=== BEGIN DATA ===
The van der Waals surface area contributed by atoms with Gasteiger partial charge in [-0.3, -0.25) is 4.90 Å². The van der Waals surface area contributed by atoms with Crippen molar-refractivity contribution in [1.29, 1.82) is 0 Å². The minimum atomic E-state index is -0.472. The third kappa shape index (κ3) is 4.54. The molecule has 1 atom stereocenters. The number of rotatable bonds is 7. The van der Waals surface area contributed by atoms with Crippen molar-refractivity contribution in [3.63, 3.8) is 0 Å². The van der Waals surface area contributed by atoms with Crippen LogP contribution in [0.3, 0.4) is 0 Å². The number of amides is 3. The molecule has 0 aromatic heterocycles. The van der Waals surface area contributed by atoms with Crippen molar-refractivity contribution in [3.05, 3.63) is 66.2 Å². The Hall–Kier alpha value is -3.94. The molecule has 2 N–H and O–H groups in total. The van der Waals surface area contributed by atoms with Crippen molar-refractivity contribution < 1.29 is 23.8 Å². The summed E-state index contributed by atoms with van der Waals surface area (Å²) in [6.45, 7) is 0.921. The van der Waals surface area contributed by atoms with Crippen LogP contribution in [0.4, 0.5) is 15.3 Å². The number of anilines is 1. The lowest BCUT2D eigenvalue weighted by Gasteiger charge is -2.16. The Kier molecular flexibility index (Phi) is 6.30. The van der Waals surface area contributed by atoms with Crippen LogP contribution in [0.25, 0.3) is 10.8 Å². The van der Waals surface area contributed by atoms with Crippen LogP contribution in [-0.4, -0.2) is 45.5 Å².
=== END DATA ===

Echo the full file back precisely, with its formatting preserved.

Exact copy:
The van der Waals surface area contributed by atoms with Gasteiger partial charge in [-0.3, -0.25) is 4.90 Å². The van der Waals surface area contributed by atoms with Crippen molar-refractivity contribution in [1.29, 1.82) is 0 Å². The minimum atomic E-state index is -0.472. The third kappa shape index (κ3) is 4.54. The molecule has 1 atom stereocenters. The number of rotatable bonds is 7. The van der Waals surface area contributed by atoms with Crippen molar-refractivity contribution in [3.63, 3.8) is 0 Å². The van der Waals surface area contributed by atoms with Crippen LogP contribution in [0.3, 0.4) is 0 Å². The number of amides is 3. The molecule has 0 aromatic heterocycles. The van der Waals surface area contributed by atoms with Crippen molar-refractivity contribution in [3.05, 3.63) is 66.2 Å². The Hall–Kier alpha value is -3.94. The molecule has 2 N–H and O–H groups in total. The van der Waals surface area contributed by atoms with Crippen molar-refractivity contribution < 1.29 is 23.8 Å². The summed E-state index contributed by atoms with van der Waals surface area (Å²) in [6.45, 7) is 0.921. The van der Waals surface area contributed by atoms with Crippen LogP contribution in [0.4, 0.5) is 15.3 Å². The number of anilines is 1. The lowest BCUT2D eigenvalue weighted by Gasteiger charge is -2.16. The Kier molecular flexibility index (Phi) is 6.30. The van der Waals surface area contributed by atoms with Crippen LogP contribution in [0.25, 0.3) is 10.8 Å². The van der Waals surface area contributed by atoms with Crippen LogP contribution in [-0.4, -0.2) is 45.5 Å².